The most incriminatory sign of lice: itching. Itch is characteristic around the center of the scalp and behind the ears. The itching is caused both as a result of the bite of the lice and of an allergic reaction to the saliva released during the blood sucking process. In many cases lice are present even when there is no itching, or the itching will appear a long time after infection. Please note that skin itching is sometimes caused by due skin irritation rather than the presence of lice on the head. It is recommended to check the cause of scratching and treat accordingly.

Lice Nymph: louse that hatched out of the egg. A nymph looks like the adult louse, but is smaller. Nymph gets to the size of an adult louse within 9 to 12 days and then begins to lay eggs.

Mature louse: the size of the mature louse is the size of a sesame seed. It has six legs and it’s color is gray to light brown. A mature louse lays about 6 eggs per day, and between 50 to 150 eggs in her lifetime. Mature lice feed on blood. Lice bits are very light and not always cause an itch (lice excrete numbness material). Head lice are usually found at the back of the head and behind the ears. They can survive up to 30 days on the hair of the head, but when not on the head, they can survive two days at most. Despite lice being unable to jump or fly, they pass easily from person to person through head to head contact or sharing personal items like towels, hairbrushes or hats.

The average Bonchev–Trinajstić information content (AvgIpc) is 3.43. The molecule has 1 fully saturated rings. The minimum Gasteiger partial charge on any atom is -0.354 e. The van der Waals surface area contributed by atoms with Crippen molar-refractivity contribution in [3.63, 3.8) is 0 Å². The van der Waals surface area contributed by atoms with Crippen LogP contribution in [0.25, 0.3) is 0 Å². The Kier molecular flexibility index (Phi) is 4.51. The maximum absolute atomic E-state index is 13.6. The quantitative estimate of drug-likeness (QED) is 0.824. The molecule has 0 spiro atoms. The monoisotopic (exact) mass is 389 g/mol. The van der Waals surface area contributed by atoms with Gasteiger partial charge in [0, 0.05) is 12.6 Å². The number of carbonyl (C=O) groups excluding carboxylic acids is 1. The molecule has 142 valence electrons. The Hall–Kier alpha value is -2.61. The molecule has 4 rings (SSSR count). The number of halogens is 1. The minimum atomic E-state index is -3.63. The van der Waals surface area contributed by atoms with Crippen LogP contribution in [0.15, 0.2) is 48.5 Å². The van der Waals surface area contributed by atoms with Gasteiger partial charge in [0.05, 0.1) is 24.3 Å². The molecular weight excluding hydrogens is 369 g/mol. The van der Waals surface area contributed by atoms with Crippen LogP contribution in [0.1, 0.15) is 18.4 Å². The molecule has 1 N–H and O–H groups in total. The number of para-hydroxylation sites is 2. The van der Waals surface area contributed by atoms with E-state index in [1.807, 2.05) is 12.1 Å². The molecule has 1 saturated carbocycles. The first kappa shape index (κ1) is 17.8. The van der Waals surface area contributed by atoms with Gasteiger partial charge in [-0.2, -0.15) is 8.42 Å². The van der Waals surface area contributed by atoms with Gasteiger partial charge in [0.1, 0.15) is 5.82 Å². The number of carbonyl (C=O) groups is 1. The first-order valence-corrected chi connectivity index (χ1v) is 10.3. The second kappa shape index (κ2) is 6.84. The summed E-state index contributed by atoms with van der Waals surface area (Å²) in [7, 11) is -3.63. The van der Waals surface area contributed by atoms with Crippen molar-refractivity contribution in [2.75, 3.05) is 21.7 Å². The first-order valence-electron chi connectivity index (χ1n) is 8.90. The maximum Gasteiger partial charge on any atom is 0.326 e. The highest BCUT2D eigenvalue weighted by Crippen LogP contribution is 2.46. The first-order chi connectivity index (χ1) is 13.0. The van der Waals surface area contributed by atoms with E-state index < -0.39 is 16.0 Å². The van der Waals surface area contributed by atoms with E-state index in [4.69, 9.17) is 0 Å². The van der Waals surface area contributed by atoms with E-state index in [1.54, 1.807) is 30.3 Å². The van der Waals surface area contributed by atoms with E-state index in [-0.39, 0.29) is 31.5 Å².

Lice eggs are shiny, oval shape, and their length is less than 1 mm. Nits are usually laid in areas where there is high body temperature, like the neck and behind the ears. They stick to the hair using a very strong glue that surrounds the egg and the hair root. This adhesive is released from the louse’s reproductive organs. Lice eggs hatch within 7-10 days. Often it is possible to confuse nits with dandruff. However, unlike dandruff, lice eggs stick to hair and do not move when you touch them.

Interesting facts about nits:
– The eggs are covered with a shield that prevents dehydration and sometimes does not allow penetration of pesticides.
– During the development of the nits they can vary in color from light brown to yellow.
– Eggs that are about to hatch are usually located close to the hair root.
– Nits located one or more centimeters away from the scalp are eggs that already hatched and do not require treatment. Empty nits are white.

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